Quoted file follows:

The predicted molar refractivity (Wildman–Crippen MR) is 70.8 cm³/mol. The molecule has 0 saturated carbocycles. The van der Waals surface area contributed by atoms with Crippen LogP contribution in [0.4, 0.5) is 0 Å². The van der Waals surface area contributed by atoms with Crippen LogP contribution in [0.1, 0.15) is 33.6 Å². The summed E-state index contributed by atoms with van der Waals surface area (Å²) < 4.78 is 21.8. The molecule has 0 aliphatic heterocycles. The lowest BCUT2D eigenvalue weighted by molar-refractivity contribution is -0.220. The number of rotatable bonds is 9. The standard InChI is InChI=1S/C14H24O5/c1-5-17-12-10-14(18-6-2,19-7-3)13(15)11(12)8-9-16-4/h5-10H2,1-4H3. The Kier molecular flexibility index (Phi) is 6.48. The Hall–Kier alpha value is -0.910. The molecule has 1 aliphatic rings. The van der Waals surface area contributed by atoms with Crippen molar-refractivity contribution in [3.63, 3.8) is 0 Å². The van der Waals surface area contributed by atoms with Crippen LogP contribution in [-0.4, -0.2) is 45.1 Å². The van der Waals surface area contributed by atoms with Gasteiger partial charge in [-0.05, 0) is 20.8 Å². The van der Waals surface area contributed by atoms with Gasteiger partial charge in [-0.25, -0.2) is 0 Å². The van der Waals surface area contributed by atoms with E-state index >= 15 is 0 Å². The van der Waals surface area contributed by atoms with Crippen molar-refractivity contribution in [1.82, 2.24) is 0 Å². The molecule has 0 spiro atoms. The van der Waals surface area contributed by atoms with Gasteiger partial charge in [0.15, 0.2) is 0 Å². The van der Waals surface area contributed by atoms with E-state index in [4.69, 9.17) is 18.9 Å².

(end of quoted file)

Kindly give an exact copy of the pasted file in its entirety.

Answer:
The predicted molar refractivity (Wildman–Crippen MR) is 70.8 cm³/mol. The molecule has 0 saturated carbocycles. The van der Waals surface area contributed by atoms with Crippen LogP contribution in [0.4, 0.5) is 0 Å². The van der Waals surface area contributed by atoms with Crippen LogP contribution in [0.1, 0.15) is 33.6 Å². The summed E-state index contributed by atoms with van der Waals surface area (Å²) < 4.78 is 21.8. The molecule has 0 aliphatic heterocycles. The lowest BCUT2D eigenvalue weighted by molar-refractivity contribution is -0.220. The number of rotatable bonds is 9. The standard InChI is InChI=1S/C14H24O5/c1-5-17-12-10-14(18-6-2,19-7-3)13(15)11(12)8-9-16-4/h5-10H2,1-4H3. The Kier molecular flexibility index (Phi) is 6.48. The Hall–Kier alpha value is -0.910. The molecule has 1 aliphatic rings. The van der Waals surface area contributed by atoms with Crippen molar-refractivity contribution in [3.63, 3.8) is 0 Å². The van der Waals surface area contributed by atoms with Crippen LogP contribution in [-0.4, -0.2) is 45.1 Å². The van der Waals surface area contributed by atoms with Gasteiger partial charge in [-0.05, 0) is 20.8 Å². The van der Waals surface area contributed by atoms with Gasteiger partial charge in [-0.25, -0.2) is 0 Å². The van der Waals surface area contributed by atoms with E-state index >= 15 is 0 Å². The van der Waals surface area contributed by atoms with Crippen molar-refractivity contribution in [1.82, 2.24) is 0 Å². The molecule has 0 spiro atoms. The van der Waals surface area contributed by atoms with Gasteiger partial charge in [0.15, 0.2) is 0 Å². The van der Waals surface area contributed by atoms with E-state index in [4.69, 9.17) is 18.9 Å².